Factors Associated With the Disposition of Severely Injured Patients Initially Seen at Non–Trauma Center Emergency Departments: Disparities by Insurance Status | Emergency Medicine | JAMA Surgery | JAMA Network
[Skip to Navigation]
Access to paid content on this site is currently suspended due to excessive activity being detected from your IP address 35.170.64.36. Please contact the publisher to request reinstatement.
1.
Centers for Disease Control and Prevention.  Web-based Injury Statistics Query and Reporting System.http://www.cdc.gov/injury/wisqars/index.html. Accessed November 20, 2009.
2.
Finkelstein  EA, Corso  PS, Miller  TR.  The Incidence and Economic Burden of Injuries in the United States. New York, NY: Oxford University Press; 2006.
3.
MacKenzie  EJ, Rivara  FP, Jurkovich  GJ,  et al.  A national evaluation of the effect of trauma-center care on mortality.  N Engl J Med. 2006;354(4):366-378.PubMedGoogle ScholarCrossref
4.
Newgard  CD, McConnell  KJ, Hedges  JR, Mullins  RJ.  The benefit of higher level of care transfer of injured patients from nontertiary hospital emergency departments.  J Trauma. 2007;63(5):965-971.PubMedGoogle ScholarCrossref
5.
Garwe  T, Cowan  LD, Neas  B, Cathey  T, Danford  BC, Greenawalt  P.  Survival benefit of transfer to tertiary trauma centers for major trauma patients initially presenting to nontertiary trauma centers.  Acad Emerg Med. 2010;17(11):1223-1232.PubMedGoogle ScholarCrossref
6.
Mann  NC, Mullins  RJ, MacKenzie  EJ, Jurkovich  GJ, Mock  CN.  Systematic review of published evidence regarding trauma system effectiveness.  J Trauma. 1999;47(3)(suppl):S25-S33.PubMedGoogle ScholarCrossref
7.
Nathens  AB, Jurkovich  GJ, Cummings  P, Rivara  FP, Maier  RV.  The effect of organized systems of trauma care on motor vehicle crash mortality.  JAMA. 2000;283(15):1990-1994.PubMedGoogle ScholarCrossref
8.
Nathens  AB, Jurkovich  GJ, MacKenzie  EJ, Rivara  FP.  A resource-based assessment of trauma care in the United States.  J Trauma. 2004;56(1):173-178.PubMedGoogle ScholarCrossref
9.
Hsia  RY, Wang  E, Torres  H, Saynina  O, Wise  PH.  Disparities in trauma center access despite increasing utilization: data from California, 1999 to 2006.  J Trauma. 2010;68(1):217-224.PubMedGoogle Scholar
10.
Ciesla  DJ, Pracht  EE, Cha  JY, Langland-Orban  B.  Geographic distribution of severely injured patients: implications for trauma system development.  J Trauma Acute Care Surg. 2012;73(3):618-624.PubMedGoogle ScholarCrossref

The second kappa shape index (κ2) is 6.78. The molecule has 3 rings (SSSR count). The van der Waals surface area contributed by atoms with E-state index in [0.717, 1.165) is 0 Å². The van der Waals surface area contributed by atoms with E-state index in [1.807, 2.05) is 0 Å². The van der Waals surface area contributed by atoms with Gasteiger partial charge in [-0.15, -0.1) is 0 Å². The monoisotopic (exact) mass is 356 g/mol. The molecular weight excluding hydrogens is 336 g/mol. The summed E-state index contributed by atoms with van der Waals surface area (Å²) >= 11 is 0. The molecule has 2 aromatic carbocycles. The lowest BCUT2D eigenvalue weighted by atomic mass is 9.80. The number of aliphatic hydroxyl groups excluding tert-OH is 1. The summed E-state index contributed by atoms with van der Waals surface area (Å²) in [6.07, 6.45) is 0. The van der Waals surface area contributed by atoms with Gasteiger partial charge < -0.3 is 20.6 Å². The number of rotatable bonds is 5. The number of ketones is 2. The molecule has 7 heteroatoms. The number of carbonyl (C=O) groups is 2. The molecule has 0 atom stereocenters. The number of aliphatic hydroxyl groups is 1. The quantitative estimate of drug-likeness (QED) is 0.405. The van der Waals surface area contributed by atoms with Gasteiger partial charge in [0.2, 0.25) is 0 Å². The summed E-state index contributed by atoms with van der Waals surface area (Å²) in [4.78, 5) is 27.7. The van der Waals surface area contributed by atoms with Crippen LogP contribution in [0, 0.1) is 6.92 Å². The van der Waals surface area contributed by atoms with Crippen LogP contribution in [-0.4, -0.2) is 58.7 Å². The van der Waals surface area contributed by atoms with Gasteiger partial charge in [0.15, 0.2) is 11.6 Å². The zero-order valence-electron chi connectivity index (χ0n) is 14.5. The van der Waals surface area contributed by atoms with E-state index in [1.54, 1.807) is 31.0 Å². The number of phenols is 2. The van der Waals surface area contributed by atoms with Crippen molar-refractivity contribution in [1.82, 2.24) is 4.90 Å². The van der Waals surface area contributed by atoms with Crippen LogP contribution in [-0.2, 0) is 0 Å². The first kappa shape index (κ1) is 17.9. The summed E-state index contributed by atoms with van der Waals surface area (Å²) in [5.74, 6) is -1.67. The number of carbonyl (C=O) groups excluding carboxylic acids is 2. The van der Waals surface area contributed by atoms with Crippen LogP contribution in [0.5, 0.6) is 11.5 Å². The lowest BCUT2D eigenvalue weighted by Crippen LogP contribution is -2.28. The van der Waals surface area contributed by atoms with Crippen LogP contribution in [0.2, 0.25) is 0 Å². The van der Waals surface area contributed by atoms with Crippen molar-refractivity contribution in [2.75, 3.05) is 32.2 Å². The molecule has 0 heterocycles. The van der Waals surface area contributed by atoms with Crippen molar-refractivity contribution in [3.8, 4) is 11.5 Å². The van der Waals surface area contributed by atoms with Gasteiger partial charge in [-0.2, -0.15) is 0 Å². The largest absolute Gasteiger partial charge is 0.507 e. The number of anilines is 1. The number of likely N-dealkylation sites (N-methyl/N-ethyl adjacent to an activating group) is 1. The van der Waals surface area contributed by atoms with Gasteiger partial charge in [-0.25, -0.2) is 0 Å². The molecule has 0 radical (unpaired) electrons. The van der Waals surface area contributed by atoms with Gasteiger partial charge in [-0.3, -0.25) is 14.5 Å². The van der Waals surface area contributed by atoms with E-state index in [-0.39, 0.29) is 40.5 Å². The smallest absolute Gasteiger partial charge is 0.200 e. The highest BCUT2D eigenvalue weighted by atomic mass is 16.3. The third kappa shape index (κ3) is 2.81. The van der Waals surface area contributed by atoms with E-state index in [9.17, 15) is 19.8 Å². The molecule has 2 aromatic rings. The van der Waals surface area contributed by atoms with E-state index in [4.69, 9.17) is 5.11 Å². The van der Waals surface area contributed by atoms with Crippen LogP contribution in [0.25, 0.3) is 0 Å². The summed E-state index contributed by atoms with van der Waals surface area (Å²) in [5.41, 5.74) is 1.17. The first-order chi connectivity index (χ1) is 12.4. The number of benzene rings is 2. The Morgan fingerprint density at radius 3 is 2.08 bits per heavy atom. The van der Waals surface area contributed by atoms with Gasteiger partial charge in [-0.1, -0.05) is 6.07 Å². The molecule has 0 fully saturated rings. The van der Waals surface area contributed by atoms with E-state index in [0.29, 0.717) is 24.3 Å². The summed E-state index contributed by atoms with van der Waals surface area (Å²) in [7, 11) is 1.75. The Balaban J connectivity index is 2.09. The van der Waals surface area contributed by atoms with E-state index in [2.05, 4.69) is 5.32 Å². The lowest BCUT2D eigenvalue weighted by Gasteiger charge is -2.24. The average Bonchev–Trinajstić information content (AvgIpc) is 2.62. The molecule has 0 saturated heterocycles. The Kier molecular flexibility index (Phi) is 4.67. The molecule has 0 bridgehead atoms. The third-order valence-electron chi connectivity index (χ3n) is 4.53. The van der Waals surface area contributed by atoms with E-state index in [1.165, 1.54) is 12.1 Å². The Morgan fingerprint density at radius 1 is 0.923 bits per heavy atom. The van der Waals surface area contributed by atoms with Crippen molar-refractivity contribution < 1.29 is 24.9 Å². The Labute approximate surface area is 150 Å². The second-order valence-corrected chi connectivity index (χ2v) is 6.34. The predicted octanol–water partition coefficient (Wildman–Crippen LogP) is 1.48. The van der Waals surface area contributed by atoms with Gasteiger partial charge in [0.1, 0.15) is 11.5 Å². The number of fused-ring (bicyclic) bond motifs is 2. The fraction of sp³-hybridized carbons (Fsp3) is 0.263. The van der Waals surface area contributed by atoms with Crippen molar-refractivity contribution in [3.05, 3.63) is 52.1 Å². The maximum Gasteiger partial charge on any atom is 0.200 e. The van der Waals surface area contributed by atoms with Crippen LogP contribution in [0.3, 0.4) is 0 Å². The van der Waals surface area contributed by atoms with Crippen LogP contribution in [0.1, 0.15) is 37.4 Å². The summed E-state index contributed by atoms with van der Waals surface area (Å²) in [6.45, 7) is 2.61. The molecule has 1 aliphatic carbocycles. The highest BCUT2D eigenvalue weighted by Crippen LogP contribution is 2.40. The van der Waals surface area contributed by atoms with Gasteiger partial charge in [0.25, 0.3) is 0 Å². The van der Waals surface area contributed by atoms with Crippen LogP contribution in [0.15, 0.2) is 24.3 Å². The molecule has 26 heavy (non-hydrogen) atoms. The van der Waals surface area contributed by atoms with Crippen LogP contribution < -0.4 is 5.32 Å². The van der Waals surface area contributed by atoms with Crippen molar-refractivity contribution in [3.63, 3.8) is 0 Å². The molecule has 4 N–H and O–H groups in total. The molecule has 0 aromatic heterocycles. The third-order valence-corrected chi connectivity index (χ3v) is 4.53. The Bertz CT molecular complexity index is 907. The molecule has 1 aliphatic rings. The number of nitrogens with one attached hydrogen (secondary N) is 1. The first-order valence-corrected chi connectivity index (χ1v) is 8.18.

11.
Newgard  CD, Zive  D, Holmes  JF,  et al; WESTRN investigators.  A multisite assessment of the American College of Surgeons Committee on Trauma field triage decision scheme for identifying seriously injured children and adults.  J Am Coll Surg. 2011;213(6):709-721.PubMedGoogle ScholarCrossref
12.
Branas  CC, MacKenzie  EJ, Williams  JC,  et al.  Access to trauma centers in the United States.  JAMA. 2005;293(21):2626-2633.PubMedGoogle ScholarCrossref
13.
Nathens  AB, Maier  RV, Copass  MK, Jurkovich  GJ.  Payer status: the unspoken triage criterion.  J Trauma. 2001;50(5):776-783.PubMedGoogle ScholarCrossref
14.
Newgard  CD, McConnell  KJ, Hedges  JR.  Variability of trauma transfer practices among non–tertiary care hospital emergency departments.  Acad Emerg Med. 2006;13(7):746-754.PubMedGoogle Scholar
15.
Parks  J, Gentilello  LM, Shafi  S.  Financial triage in transfer of trauma patients: a myth or a reality?  Am J Surg. 2009;198(3):e35-e38. doi:10.1016/j.amjsurg.2009.01.012.PubMedGoogle ScholarCrossref
16.
MacKenzie  EJ, Hoyt  DB, Sacra  JC,  et al.  National inventory of hospital trauma centers.  JAMA. 2003;289(12):1515-1522.PubMedGoogle ScholarCrossref
17.
Owens  PL, Barrett  ML, Gibson  TB, Andrews  RM, Weinick  RM, Mutter  RL.  Emergency department care in the United States: a profile of national data sources.  Ann Emerg Med. 2010;56(2):150-165.PubMedGoogle ScholarCrossref
18.
Lossius  HM, Kristiansen  T, Ringdal  KG, Rehn  M.  Inter-hospital transfer: the crux of the trauma system, a curse for trauma registries.  Scand J Trauma Resusc Emerg Med. 2010;18:15. doi:10.1186/1757-7241-18-15.PubMedGoogle ScholarCrossref
19.
 Healthcare Cost and Utilization Project. Nationwide Emergency Department Sample (NEDS): database documentation–description of data elements. http://www.hcup-us.ahrq.gov/db/nation/neds/nedsdde.jsp. Accessed March 26, 2013.
20.